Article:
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Mike, I have a rockler router table, And been useing it for a long time ,I;m not bad when it comes to using the router with or with out the table,Have done a lot of routing work on it , But what I'm new at is brass bushings work, I need a lot of help with that,
Learning Herb
 

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template tom said:
What is the opinion of other router users.

(1) "When routing the edge and of the material with the use of the side fence attachment, Rout on the right hand side and push the router away from you".

or

(2) "When routing the edge of the material with the use of the side fence attachment, Rout on the left hand side and pull the router towards you".

I personally use method No 1

I would be interested in you opinion


Tom
Don't read..... I this is not what Tom was talking about
go on to the other follow-up messages......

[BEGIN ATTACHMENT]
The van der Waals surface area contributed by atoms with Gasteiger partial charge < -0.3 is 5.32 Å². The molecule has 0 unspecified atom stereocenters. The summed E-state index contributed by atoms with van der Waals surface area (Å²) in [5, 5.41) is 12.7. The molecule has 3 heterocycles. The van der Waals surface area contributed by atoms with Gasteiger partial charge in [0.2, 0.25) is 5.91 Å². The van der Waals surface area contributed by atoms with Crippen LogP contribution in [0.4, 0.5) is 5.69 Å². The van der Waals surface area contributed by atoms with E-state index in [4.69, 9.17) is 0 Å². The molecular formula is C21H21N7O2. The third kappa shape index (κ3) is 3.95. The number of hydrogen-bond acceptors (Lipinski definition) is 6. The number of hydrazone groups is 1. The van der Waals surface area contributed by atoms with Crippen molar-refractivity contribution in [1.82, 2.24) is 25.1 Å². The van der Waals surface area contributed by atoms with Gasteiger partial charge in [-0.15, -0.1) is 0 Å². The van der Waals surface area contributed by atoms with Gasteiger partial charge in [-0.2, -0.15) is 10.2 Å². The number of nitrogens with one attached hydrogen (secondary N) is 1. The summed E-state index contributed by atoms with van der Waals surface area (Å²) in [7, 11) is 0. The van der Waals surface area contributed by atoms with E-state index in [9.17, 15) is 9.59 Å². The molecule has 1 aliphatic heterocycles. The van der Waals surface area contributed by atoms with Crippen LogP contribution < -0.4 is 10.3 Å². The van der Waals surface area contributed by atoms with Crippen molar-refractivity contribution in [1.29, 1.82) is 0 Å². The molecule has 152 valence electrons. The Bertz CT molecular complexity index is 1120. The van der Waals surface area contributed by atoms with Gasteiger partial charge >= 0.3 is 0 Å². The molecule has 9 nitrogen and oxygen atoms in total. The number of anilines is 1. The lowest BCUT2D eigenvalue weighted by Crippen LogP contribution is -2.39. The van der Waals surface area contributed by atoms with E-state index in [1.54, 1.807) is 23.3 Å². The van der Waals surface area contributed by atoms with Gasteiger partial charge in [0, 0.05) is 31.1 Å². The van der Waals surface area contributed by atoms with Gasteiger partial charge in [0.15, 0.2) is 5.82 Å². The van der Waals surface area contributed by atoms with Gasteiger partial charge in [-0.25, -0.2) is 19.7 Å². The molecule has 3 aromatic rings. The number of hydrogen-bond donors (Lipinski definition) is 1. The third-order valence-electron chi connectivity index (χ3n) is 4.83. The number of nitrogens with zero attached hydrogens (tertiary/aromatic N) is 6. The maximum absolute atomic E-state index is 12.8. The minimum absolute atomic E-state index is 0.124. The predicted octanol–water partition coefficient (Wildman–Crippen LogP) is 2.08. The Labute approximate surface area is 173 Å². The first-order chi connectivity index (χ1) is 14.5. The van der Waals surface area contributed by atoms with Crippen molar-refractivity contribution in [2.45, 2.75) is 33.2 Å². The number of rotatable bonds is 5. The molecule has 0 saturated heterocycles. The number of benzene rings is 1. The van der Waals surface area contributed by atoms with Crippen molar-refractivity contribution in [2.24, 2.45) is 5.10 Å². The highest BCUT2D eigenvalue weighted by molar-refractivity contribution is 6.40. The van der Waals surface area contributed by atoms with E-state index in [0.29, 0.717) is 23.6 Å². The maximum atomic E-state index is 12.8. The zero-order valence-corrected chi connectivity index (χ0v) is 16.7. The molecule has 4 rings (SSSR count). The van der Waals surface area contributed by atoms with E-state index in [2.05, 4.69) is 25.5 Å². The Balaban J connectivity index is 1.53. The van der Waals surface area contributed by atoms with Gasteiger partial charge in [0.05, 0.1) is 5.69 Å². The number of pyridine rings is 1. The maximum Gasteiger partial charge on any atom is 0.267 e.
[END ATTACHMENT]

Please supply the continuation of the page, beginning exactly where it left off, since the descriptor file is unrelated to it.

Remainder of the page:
Ed
If I understand what you are asking it would be (1).

I've attached a drawing of what I think you are asking and the "A" = (1)

If this is not what you are saying then sorry I'm lost here.....

ED
 

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Discussion Starter #8
Learning Herb said:
Hay Tom , Why don't some one make kits for people who are learning the router brass bushing way, Ithink that would be really cool .A person could buy a kit and make something , And the kit would tell and show you what bushing and how to use it , Don' you think that would be a neat idea,
Learning Herb
It sure would Herb
Tom
 

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Discussion Starter #9
reible said:
If I understand what you are asking it would be (1).

I've attached a drawing of what I think you are asking and the "A" = (1)

If this is not what you are saying then sorry I'm lost here.....

ED
Ed
From your drawing enclosed it is the exact opposite to what I am saying.
'A' shows the router being pushed whilst 'B shows the router being pulled.
In both instances they are wrong in my opinion as the cutter will have the tendancy to want to take the fence away from the edge.